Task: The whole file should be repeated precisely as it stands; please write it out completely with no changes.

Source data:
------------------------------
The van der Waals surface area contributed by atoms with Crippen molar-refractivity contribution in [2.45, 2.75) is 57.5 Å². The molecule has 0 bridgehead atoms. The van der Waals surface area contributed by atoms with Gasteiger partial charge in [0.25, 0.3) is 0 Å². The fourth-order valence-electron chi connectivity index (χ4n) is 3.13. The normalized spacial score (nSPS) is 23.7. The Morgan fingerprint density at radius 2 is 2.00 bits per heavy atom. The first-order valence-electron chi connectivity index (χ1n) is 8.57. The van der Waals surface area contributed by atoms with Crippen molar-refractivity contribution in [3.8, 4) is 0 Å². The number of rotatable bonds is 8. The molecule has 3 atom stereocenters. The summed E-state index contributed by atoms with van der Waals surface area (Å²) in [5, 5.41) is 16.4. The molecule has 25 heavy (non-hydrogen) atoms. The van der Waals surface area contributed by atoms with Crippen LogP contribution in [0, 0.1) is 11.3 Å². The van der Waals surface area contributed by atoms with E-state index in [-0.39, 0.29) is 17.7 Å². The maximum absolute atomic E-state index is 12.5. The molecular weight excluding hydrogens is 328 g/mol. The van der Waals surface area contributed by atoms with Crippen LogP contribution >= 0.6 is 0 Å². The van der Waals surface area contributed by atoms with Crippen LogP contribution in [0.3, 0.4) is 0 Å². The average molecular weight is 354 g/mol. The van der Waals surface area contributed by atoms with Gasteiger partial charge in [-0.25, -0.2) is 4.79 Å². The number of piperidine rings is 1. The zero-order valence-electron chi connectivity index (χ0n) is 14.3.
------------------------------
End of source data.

The van der Waals surface area contributed by atoms with Crippen molar-refractivity contribution in [2.45, 2.75) is 57.5 Å². The molecule has 0 bridgehead atoms. The van der Waals surface area contributed by atoms with Gasteiger partial charge in [0.25, 0.3) is 0 Å². The fourth-order valence-electron chi connectivity index (χ4n) is 3.13. The normalized spacial score (nSPS) is 23.7. The Morgan fingerprint density at radius 2 is 2.00 bits per heavy atom. The first-order valence-electron chi connectivity index (χ1n) is 8.57. The van der Waals surface area contributed by atoms with Crippen molar-refractivity contribution in [3.8, 4) is 0 Å². The number of rotatable bonds is 8. The molecule has 3 atom stereocenters. The summed E-state index contributed by atoms with van der Waals surface area (Å²) in [5, 5.41) is 16.4. The molecule has 25 heavy (non-hydrogen) atoms. The van der Waals surface area contributed by atoms with Crippen LogP contribution in [0, 0.1) is 11.3 Å². The van der Waals surface area contributed by atoms with E-state index in [-0.39, 0.29) is 17.7 Å². The maximum absolute atomic E-state index is 12.5. The molecular weight excluding hydrogens is 328 g/mol. The van der Waals surface area contributed by atoms with Crippen LogP contribution >= 0.6 is 0 Å². The van der Waals surface area contributed by atoms with Crippen LogP contribution in [0.3, 0.4) is 0 Å². The average molecular weight is 354 g/mol. The van der Waals surface area contributed by atoms with Gasteiger partial charge in [-0.25, -0.2) is 4.79 Å². The number of piperidine rings is 1. The zero-order valence-electron chi connectivity index (χ0n) is 14.3.